Charles Churchill

1 portrait

Charles Churchill, by J.S.C. Schaak, circa 1763-1764 - NPG 162 - © National Portrait Gallery, London

© National Portrait Gallery, London

Charles Churchill

by J.S.C. Schaak
oil on canvas, feigned oval, circa 1763-1764
28 3/4 in. x 24 1/2 in. (730 mm x 622 mm)
Purchased, 1863
Primary Collection
NPG 162


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This neoclassical frame with a large-scale op…

Sitterback to top

Artistback to top

  • J.S.C. Schaak (active 1760-1770). Artist associated with 12 portraits.

This portraitback to top

Charles Churchill was the author of The Rosciad, 1761, a satire on contemporary actors in which only David Garrick escaped his vitriol. His other targets included the prime minister Lord Bute, the author Tobias Smollett and the artist William Hogarth. Churchill died on his way to visit his friend, John Wilkes, who was then living in exile in Paris. As this portrait shows him in civil dress, it was presumably painted after Churchill abandoned the Church in January 1763 and shortly before his early death. The frame to this portrait is neo-classical in style, with a large-scale open fretwork guilloche frieze and flat mitre leaves. It is of a type pioneered by Robert Adam in his designs for the Painted Breakfast Room at Kedleston, Derbyshire in 1761, and may date to the 1770s; it is not however original to this portrait. More detailed information on this portrait is available in a National Portrait Gallery collection catalogue, John Kerslake's Early Georgian Portraits (1977, out of print).

Related worksback to top

Linked publicationsback to top

  • Kerslake, John, Early Georgian Portraits, 1977, p. 52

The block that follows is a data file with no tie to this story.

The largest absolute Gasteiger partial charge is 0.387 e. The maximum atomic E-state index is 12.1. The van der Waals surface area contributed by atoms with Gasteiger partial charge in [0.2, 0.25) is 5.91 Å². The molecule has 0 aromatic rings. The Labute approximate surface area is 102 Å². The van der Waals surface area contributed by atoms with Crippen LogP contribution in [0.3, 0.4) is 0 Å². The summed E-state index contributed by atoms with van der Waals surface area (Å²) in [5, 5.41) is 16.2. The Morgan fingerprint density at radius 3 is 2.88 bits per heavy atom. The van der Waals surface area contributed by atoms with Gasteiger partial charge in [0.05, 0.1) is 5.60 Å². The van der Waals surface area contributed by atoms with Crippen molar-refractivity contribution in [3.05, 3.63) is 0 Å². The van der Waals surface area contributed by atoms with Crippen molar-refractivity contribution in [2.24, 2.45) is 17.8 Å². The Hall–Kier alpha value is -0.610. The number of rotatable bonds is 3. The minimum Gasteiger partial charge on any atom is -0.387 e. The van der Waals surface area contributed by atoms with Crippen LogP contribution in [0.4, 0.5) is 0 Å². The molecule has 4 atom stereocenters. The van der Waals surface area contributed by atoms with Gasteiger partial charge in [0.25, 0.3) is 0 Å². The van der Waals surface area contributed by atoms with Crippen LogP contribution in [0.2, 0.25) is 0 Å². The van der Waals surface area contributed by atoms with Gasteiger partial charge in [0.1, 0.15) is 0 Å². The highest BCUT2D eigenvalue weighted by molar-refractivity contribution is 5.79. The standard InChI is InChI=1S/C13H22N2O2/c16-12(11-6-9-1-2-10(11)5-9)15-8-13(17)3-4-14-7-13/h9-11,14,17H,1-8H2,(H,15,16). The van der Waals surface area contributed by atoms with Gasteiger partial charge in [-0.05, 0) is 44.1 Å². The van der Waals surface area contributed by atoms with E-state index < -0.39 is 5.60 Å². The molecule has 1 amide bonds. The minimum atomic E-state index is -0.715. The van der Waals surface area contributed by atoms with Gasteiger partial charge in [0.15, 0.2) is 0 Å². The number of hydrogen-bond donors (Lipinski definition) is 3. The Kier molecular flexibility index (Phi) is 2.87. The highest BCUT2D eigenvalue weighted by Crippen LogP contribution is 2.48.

• Saywell, David; Simon, Jacob, Complete Illustrated Catalogue, 2004, p. 123
  • Simon, Jacob, The Art of the Picture Frame: Artists, Patrons and the Framing of Portraits in Britain, 1997 (accompanying the exhibition at the National Portrait Gallery from 8 November 1996 - 9 February 1997)

Events of 1763back to top

Current affairs

John Stuart, 3rd Earl of Bute resigns as Prime Minister following sustained attacks in the press and parliament. He is succeeded by George Grenville. Radical John Wilkes is arrested for attacking the king in his weekly satirical publication The North Briton. His arrest is declared illegal by Chief Justice Pratt and he is released, though expelled from Parliament.

Art and science

Biographer James Boswell is introduced to the writer Samuel Johnson for the first time at Thomas Davies's bookshop in Covent Garden, London. Josiah Wedgwood receives orders for his pottery from Queen Charlotte. He names his range of pottery 'Queen's Ware' after her. American painter Benjamin West settles in London, where he becomes famous for his large-scale history scenes.

International

Pontiac, an Ottawa chief, leads an uprising of the Indian tribes in America in an attempt to drive the British east. Royal Proclamation of 1763 is made by George III, regulating westward expansion of British North America. Seven Years' War: Treaty of Paris between Britain, France, Spain and Portugal and Treaty of Hubertusburg between Prussia and Austria end the Seven Years' War, leaving Britain in control of Canada, India and much of the Caribbean.

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